Pubs with beer gardens will likely be the first drinking establishments to reopen, a minister has confirmed.

Environment secretary George Eustice said hospitality businesses with outdoor spaces could be allowed to start using them in a matter of weeks.

Speaking to Sky News, he said: ‘The sectors that are going to have the greatest challenge getting back to work, which we recognise, and I’m sure the Chancellor recognises this too – the hospitality sector and some of those other ticketed venues, in particular cinemas and in particular theatres, restaurants and pubs, will also face a challenge getting back in to operation.

‘And that is why we won’t be loosening the restrictions on them until at least July and even then it is likely that in the case of pubs and restaurants it will begin with beer gardens and outdoor areas only.’

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Pub managers have started drawing up plans to implement Covid-safe outdoor areas after speculation that they could reopen from July 4.

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The City Pub Group, which runs 47 pubs mainly in London, said it will set up temporary bars in beer gardens and terraces which staff can ferry drinks to from inside.

They plan to space out their tables and require punters to use disposable cups and contactless payments to minimise the risk of transmitting coronavirus.

A number of bars and cafes have been spotted selling drinks from stalls outside, though it is not clear whether these are permitted yet.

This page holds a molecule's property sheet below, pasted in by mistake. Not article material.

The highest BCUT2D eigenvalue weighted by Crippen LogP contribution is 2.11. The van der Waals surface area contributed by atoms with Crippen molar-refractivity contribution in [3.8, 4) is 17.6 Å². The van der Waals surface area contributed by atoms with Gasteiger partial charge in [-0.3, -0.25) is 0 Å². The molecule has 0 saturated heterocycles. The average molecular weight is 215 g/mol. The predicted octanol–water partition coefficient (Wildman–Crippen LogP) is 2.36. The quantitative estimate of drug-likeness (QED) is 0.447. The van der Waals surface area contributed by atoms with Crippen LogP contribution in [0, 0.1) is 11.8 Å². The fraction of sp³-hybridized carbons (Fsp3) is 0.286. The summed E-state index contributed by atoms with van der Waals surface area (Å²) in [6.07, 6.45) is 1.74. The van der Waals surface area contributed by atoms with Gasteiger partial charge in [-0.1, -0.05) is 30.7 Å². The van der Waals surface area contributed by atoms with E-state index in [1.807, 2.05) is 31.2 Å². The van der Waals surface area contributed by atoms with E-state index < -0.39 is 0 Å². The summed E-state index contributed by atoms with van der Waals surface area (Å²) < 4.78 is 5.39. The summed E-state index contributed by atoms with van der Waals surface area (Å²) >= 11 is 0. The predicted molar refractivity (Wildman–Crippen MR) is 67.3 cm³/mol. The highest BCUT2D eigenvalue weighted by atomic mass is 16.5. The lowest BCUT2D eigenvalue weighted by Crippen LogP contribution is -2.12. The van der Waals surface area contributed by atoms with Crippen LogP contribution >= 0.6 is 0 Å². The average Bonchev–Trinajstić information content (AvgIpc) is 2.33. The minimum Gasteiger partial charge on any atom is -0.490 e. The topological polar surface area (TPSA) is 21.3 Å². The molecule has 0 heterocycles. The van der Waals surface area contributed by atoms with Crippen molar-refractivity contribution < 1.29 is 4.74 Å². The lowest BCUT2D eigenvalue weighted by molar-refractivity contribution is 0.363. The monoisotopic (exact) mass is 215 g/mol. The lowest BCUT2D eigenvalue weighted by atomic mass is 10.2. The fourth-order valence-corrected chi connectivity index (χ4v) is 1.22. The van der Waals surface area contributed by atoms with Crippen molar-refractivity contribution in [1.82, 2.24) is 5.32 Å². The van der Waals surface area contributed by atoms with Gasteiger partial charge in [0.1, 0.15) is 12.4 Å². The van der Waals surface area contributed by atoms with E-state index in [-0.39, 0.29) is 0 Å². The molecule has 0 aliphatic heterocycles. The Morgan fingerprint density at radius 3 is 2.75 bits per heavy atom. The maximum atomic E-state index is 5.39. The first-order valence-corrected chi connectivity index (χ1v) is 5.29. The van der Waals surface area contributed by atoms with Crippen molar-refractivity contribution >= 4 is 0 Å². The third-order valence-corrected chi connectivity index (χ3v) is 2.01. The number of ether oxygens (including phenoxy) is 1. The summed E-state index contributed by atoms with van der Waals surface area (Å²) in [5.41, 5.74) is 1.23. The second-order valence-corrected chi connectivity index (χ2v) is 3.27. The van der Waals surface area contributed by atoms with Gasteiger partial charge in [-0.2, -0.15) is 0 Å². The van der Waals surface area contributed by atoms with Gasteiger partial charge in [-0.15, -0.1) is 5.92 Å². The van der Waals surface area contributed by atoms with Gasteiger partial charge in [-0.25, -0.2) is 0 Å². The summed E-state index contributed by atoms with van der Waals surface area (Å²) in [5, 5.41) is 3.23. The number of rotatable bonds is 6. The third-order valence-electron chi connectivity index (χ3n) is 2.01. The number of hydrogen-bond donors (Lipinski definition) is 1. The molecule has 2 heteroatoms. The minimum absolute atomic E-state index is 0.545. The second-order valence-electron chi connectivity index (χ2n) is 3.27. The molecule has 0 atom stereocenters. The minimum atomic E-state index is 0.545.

JD Wetherspoon has announced measures for a full reopening when permitted, including requiring customers to sanitise their hands on arrival and follow a one-way system to the bar before being seated at tables surrounded by screens.

The devolved governments in Wales, Northern Ireland and Scotland will likely be able to set their own rules and timings for which venues can reopen.

Asked about Dominic Cummings, Mr Eustice added: ‘I think [he] gave a very detailed account of what he did and the judgments he made and why he did what he did on Monday in that very long press conference.

‘He acknowledged at the time, look there will be people who will look at the decisions he took and say well was that quite the right thing to do? He might have done differently.

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‘He acknowledged that and I think really though we just need to move on and I don’t think what happened and what he did and what he explained should affect at all people’s approach to this.’

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